I like the feel and aesthetic of basic D&D and AD&D–I would, since that’s what I grew up playing. I like being able to roll up a character in 5 minutes. I like the idea that not everything is laid out neatly. I like gold for experience rather than killing monsters. Despite experiences to the contrary, I don’t really like TPKs, but I do like the idea that adventuring is dangerous, life is cheap, and sometimes you just gotta run away. I like things to be kind of messy and weird, and I feel like 4e has made things predictably weird.

    • “…adventuring is dangerous, life is cheap, and sometimes you just gotta run away.”

      Wouldn’t this look AWESOME on a t-shirt?

    • Your are right about being predictable. Very thief had Sly Florish (well 90%) and you used it over, and over again. Especially at low levels. It feels like a rut.

    • Sigh, I can’t believe I will disagree. While I think dungeon bastard is right that you should play what you have fun with and not make fun of people that play something different, going to a new edition is different and talking about what you would like to see in the new editions will be tempered by which systems you like.

      I will not come back and tell someone that they are crazy for playing X edition. I will tell you how I feel about the editions and this will lead into my views on where 5E should go.

      • Yes! It’s fine and fun to talk about editions in terms of what works and what doesn’t for you and what you prefer. I’m looking forward to hearing more about what you hope for in 5e.

        I just think back to a conversation I had at the comics store downtown. I had a Sonic the Hedgehog comic in my box, and the guy at the desk said something that he was afraid I’d take the wrong way, like he was making fun of me. I said “Don’t worry, grown-ass men who read comic books have no grounds for making fun of each other.” It’s reasonable and natural to have preferences, but when people start foaming at the mouth about editions (which you obviously aren’t, Dman), it’s time to remember that it’s a game where we pretend to be wizards and dwarves and stuff. If the game or the argument is fun, awesome. If not, time to do something else for a while.

  3. 1st edition plus house rules worked fine. Never saw the need; if I wanted a different system, I’d play Palladium or GURPS.

    • I loved 1st and 2nd editions. I did not see much difference between them. My groups stayed in 2nd for a very long time after 3E came.

      I am curious, why did you like 1st over 2nd. Also, what house rules did you have?

      • I played 1st edition from 3rd grade into high school (1979-1989). AD&D 2nd edition came out in 1989… by then we were either playing Champions or GURPS (something specific) or toying around with some other RPG systems in one-offs.

        In college and afterwards, I got separated from most of the guys I played with in grade & high school, although we still get together now and again.

        So it wasn’t so much a matter of preferring 1st to 2nd as “Jesus I’ve spent over a thousand dollars on all these rulebooks and it’s probably time to spend more of my money on beer and women… I have plenty of rulebooks should I ever surround myself with a tribe again.”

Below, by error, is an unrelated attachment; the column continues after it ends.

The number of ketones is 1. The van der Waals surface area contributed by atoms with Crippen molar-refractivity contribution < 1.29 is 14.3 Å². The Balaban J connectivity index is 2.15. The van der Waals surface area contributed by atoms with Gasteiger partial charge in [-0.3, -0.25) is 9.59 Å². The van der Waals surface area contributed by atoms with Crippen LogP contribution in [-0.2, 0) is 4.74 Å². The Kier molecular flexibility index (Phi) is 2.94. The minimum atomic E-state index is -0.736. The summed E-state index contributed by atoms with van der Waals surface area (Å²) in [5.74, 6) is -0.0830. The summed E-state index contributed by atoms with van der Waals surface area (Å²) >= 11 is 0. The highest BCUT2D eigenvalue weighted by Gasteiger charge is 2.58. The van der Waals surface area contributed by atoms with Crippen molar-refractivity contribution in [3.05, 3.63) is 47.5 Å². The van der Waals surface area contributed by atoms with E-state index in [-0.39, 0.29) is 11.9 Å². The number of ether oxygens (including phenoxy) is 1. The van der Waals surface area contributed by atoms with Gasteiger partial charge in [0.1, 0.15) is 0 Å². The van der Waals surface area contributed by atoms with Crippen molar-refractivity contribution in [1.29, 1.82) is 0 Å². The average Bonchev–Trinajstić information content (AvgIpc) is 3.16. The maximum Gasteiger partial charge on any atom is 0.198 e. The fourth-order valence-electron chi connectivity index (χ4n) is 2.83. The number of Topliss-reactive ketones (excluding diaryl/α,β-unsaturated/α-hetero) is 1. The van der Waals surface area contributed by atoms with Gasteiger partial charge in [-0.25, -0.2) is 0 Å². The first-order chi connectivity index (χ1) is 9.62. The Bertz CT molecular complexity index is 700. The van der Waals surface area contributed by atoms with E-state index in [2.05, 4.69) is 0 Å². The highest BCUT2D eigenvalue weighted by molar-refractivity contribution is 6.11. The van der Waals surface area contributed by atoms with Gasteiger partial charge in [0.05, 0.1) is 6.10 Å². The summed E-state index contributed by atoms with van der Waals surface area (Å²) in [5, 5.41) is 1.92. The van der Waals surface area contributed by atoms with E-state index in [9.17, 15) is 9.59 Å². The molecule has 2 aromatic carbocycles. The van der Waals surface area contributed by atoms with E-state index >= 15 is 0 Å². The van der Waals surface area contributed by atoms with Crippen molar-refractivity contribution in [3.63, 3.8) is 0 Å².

House rules: well, I have Dragon Magazine issues ~70-something to 180 or so, and we pulled various bits and pieces out of those issues. I think I mentioned a bunch of the house rules on a comment on some other thread somewhere around here, I should probably write up a whole post.

        When I get done writing about Hegel and Locke (tonight! Gonna happen!) I’ll see if I can get that worked out afore Friday.

  4. 2nd edition because I sunk more money into that than 3rd (books were a gift) and 4th (lol buy). Plus there’s a little thing called house rules.

    I remember when I got my 4E cherry popped at Feldy’s place. Dumbstruck, “How come Sly Flourish does more than a regular attack?” Got really boring and a little embarassing saying “I sly flourish” over and over again.

    One thing I’ve heard bandied about on the intertubes is that 4E is built so it can’t be raped. Hogwash and balderdash! My second interlude with 4E had me with a 3rd level rogue build, a 3rd level paladin build opposite two 3rd level prestige classes. The girl is playing a catfolk who can effectively create a black hole sucking people into an abyss. The other guy is dwarf fighter type who can teleport EACH TIME he makes a kill. Since he min-maxed he’s bouncing all over the place. Me? I have something where I can move my charisma bonus once a day after I make a kill.

    I prefer generic systems like Savage Worlds, GURPS and HERO. Everybody gets to make their own powers, tailor them and come out unique everytime instead of just rearranging the pieces on Mr. Potato Head to make him look a little different while remaining Mr. Potato Head.

    P.S. Color Spray FTW

    • If Min-Maxing is a sore point, GURPS and HERO aren’t exactly the answer.

      • B-b-but at least you can be creative at it instead of following some template from the internet like Pun-Pun!!!

        • Agreed, and this is a big deal in my mind. From the start in the Player’s Handbook, the players need to feel that uniqueness of their characters and not feel like they have a generic character. 4E did soooooo much to make you feel generic. Same stats (what rogue did not have a 18-20 DEX, wizard 18-20 INT), same progression chart as every other class, same three prestige classess at 10th level, same At-Will powers (well, you could have one different since you picked two out of three). Every elf was good with a bow, every halfling was good at dodging, etc.

    • The main reason I have no issue with min-maxing is that this is a game where you have a referee. He can talk to the players and let them know what will work for his campaign. I know this can lead to some issues as well, but if you set these standards from the beginning, each player should know how to act with the group or decide not to play.

      Heck, WOC should want the ability to min-max in their system because that is attractive to some of the fan base and you want these people to buy the new edition. It is up to the group and GM to allow it in their games.

    • Gumby systems are just that — lacking structure. It is quite possible to have Damn Fine systems that ain’t gumby, that make unique builds not only possible, but nearly mandatory (racial skills/hobbies/classes & backgrounds)